Access to audit papers – state secrets – of mainland companies to help Hong Kong regulator’s investigations

Enoch Yiu
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Access to audit papers – state secrets – of mainland companies to help Hong Kong regulator’s investigations

Hong Kong’s accounting regulator will get access to audit papers of mainland companies, considered as “state secrets” in a landmark agreement, which will assist in nine ongoing investigations.

Under the memorandum of understanding between the Financial Reporting Council (FRC), the regulator for auditors of listed companies in Hong Kong and a unit of China’s Ministry of Finance, the FRC can request the ministry to get access to the auditor’s papers in the mainland to help with its investigations.

“Earlier we could not obtain audit papers kept with accounting firms in China, but now the MoU will allow us to request the Ministry of Finance for assistance in our investigations and help us in our disciplinary actions,” Kelvin Wong Tin-yau, chairman of FRC, said on Wednesday.

Regulators have been diligently working on a carrot and stick approach to improve Hong Kong’s standing as one of Asia’s leading stock markets. While market watchdog Securities and Futures Commission has come down heavily on errant investment banks and listed companies, bourse operator Hong Kong Exchanges and Clearing has gone all out in welcoming companies to list on its exchange with its largest ever reform in 25 years.

Can Hong Kong’s carrot and stick approach prove effective in improving stock market quality?

China’s state secret laws have a wide definition that extends to audit papers of accounting firms. This creates difficulties for Hong Kong regulators to conduct their investigations as many listed companies and in the city are from China, while their auditors maintain the documents on the mainland.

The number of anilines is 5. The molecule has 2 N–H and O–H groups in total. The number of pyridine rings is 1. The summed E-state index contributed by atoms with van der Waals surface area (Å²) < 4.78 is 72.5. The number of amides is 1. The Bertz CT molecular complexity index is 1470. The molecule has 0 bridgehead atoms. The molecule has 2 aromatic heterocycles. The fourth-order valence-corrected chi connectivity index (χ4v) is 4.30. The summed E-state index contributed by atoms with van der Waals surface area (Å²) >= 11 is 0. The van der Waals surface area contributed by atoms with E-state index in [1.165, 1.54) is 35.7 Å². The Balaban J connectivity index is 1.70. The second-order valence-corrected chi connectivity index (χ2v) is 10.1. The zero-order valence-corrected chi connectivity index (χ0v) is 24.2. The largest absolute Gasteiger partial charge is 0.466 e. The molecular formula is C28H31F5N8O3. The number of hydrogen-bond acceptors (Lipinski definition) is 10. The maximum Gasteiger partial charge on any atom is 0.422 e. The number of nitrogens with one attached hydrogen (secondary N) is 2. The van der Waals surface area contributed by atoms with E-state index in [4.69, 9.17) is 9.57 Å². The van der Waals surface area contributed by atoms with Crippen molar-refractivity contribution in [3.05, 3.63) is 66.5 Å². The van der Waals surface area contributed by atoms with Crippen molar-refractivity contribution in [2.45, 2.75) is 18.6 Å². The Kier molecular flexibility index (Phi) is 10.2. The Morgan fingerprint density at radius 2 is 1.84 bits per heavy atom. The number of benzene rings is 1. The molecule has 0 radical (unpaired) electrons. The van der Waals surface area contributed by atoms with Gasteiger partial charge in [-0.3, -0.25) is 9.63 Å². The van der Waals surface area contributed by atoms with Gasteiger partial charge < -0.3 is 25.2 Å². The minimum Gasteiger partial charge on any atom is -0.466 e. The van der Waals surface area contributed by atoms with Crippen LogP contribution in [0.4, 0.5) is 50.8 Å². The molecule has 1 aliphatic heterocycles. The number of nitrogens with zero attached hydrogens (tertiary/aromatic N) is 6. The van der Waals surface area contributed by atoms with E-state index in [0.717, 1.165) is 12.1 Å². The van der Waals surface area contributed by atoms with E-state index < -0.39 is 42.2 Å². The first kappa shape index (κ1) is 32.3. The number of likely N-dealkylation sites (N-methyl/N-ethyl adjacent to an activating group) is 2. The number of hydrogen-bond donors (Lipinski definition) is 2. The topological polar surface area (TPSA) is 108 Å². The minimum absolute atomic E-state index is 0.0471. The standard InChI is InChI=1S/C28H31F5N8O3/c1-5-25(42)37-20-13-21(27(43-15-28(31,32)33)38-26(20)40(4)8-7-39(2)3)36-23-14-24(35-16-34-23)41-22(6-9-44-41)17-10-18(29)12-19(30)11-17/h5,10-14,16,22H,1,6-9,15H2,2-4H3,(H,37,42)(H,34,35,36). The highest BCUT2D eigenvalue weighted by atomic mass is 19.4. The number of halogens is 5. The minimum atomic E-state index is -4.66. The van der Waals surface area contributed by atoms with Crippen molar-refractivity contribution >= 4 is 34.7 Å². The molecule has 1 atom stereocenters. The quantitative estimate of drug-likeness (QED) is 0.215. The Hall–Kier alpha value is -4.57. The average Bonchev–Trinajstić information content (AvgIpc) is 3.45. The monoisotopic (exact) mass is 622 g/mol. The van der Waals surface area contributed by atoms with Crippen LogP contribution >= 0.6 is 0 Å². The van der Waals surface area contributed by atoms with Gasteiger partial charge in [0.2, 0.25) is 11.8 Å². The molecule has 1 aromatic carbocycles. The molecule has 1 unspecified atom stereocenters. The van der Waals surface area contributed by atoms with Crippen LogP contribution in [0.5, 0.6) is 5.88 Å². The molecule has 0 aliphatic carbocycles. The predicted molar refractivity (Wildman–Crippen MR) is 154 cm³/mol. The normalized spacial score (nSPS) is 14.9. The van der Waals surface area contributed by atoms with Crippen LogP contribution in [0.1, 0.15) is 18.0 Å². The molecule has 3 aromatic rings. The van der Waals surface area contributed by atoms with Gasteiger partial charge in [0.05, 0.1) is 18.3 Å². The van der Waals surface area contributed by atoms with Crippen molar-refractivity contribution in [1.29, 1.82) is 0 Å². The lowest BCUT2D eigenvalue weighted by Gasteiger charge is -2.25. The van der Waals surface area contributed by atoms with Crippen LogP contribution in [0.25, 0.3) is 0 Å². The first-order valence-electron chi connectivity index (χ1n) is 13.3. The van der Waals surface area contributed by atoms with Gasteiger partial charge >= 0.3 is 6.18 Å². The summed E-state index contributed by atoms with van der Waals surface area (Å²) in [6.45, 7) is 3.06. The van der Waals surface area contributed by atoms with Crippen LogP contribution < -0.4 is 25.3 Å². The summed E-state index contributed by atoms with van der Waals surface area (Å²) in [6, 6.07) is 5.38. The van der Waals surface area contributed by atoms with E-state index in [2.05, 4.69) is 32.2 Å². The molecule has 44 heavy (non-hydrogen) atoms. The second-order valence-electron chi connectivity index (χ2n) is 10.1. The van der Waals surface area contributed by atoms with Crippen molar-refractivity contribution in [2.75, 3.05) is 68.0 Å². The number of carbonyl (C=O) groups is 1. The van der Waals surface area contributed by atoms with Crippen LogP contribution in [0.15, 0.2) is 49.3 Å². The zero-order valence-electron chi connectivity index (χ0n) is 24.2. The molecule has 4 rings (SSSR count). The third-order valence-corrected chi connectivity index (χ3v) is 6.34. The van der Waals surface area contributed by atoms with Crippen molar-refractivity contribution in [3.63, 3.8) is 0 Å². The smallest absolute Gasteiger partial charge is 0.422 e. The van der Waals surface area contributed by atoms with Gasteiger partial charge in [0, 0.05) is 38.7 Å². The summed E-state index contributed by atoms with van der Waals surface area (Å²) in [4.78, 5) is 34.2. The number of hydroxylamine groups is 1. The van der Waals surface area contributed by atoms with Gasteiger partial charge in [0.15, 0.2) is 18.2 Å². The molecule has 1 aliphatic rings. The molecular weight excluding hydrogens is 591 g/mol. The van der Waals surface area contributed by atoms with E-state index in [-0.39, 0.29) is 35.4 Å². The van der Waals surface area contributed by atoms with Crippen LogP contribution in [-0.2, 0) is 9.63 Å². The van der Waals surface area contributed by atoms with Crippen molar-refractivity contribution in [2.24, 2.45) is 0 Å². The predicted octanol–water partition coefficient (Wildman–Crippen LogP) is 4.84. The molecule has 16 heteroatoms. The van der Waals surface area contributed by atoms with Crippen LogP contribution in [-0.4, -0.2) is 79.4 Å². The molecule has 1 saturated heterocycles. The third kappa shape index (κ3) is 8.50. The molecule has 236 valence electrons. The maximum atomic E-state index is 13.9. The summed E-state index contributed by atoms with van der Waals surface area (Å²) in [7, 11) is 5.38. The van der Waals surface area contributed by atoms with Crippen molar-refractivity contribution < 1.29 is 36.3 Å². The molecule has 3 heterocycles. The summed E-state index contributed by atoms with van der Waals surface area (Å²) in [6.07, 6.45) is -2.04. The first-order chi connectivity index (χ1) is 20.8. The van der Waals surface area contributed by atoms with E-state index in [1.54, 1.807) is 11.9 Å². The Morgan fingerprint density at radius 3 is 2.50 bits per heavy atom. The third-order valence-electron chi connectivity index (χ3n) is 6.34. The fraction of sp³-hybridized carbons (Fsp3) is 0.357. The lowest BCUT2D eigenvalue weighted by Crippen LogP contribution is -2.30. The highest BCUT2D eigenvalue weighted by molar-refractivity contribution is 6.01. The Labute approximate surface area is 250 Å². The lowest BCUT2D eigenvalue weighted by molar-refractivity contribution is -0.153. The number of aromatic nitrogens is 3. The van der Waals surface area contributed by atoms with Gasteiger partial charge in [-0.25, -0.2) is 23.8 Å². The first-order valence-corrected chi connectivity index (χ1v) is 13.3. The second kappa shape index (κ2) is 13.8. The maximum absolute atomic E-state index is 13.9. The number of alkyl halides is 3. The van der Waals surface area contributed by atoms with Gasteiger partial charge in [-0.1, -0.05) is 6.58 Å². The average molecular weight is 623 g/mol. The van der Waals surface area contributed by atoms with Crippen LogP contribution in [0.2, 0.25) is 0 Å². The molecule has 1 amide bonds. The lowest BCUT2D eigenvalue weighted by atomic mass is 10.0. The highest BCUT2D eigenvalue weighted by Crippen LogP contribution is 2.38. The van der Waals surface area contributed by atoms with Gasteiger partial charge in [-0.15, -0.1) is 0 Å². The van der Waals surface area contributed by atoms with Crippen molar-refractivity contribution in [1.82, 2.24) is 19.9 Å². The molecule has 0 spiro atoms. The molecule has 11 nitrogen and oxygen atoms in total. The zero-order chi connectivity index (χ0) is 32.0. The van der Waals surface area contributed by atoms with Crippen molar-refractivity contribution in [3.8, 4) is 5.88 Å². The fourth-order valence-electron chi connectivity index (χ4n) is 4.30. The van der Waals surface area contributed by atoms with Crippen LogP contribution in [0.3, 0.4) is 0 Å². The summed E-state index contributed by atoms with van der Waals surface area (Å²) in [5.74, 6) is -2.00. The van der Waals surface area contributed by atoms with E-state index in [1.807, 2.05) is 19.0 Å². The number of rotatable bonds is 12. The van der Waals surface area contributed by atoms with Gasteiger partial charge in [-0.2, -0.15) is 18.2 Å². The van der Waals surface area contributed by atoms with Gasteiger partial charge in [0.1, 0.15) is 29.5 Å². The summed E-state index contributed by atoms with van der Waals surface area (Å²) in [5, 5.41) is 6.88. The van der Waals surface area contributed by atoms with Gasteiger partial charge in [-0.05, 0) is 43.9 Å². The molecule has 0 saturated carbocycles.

The SFC spent five years in a legal battle with accounting firm EY before it could get the auditor’s working paper of its mainland clients in 2015.

EY had refused to comply with the SFC request, citing “state secret” laws but a Hong Kong court ruled in the regulator’s favour.

The Ministry of Finance in Beijing in 2015 reiterated that accounting papers could not be taken out of the mainland and auditors needed to adhere to state secret laws.

“The state secret laws are still there but the MoU has established a clear procedure on how the FRC can request the Ministry of Finance to access to these audit papers in the mainland. This is important to our investigations,” Wong said.

EY gives up appeal over state secret ruling

There are 730 mainland enterprises listed in Hong Kong, out of 2,353 in total. They represent 68 per cent of total market capitalisation in Hong Kong and 81 per cent of turnover, according to stock exchange data.

“The signing of the MoU will further strengthen the regulatory cooperation between the two places and deepen the audit regulatory equivalence of the mainland and Hong Kong,” said Gao Jinxing, director general of the Supervision and Evaluation Bureau of the Ministry of Finance.

Gao signed the MoU with Wincey Lam, acting chief executive of FRC, in Hong Kong.

“The cooperation goes deeper than the just the exchange of working papers. This is moving in the right direction and is the joint effort of regulators,” said Kenneth Leung, a Hong Kong lawmaker who represents the accountancy sector. “This really will help improve our regulatory environment.”

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Clement Chan Kam-wing, managing director of accounting firm BDO, said it is a good move to have the MOU but it may not solve all problems.

“We do not know how fast and how many working papers the Ministry of Finance unit can help to pass on to the FRC. If the FRC has a lot of requests for the Ministry of Finance unit to do the investigation, can the mainland regulator [ensure] enough workforce to handle it? The devil is in the details of how this cooperation will work smoothly,” Chan said.

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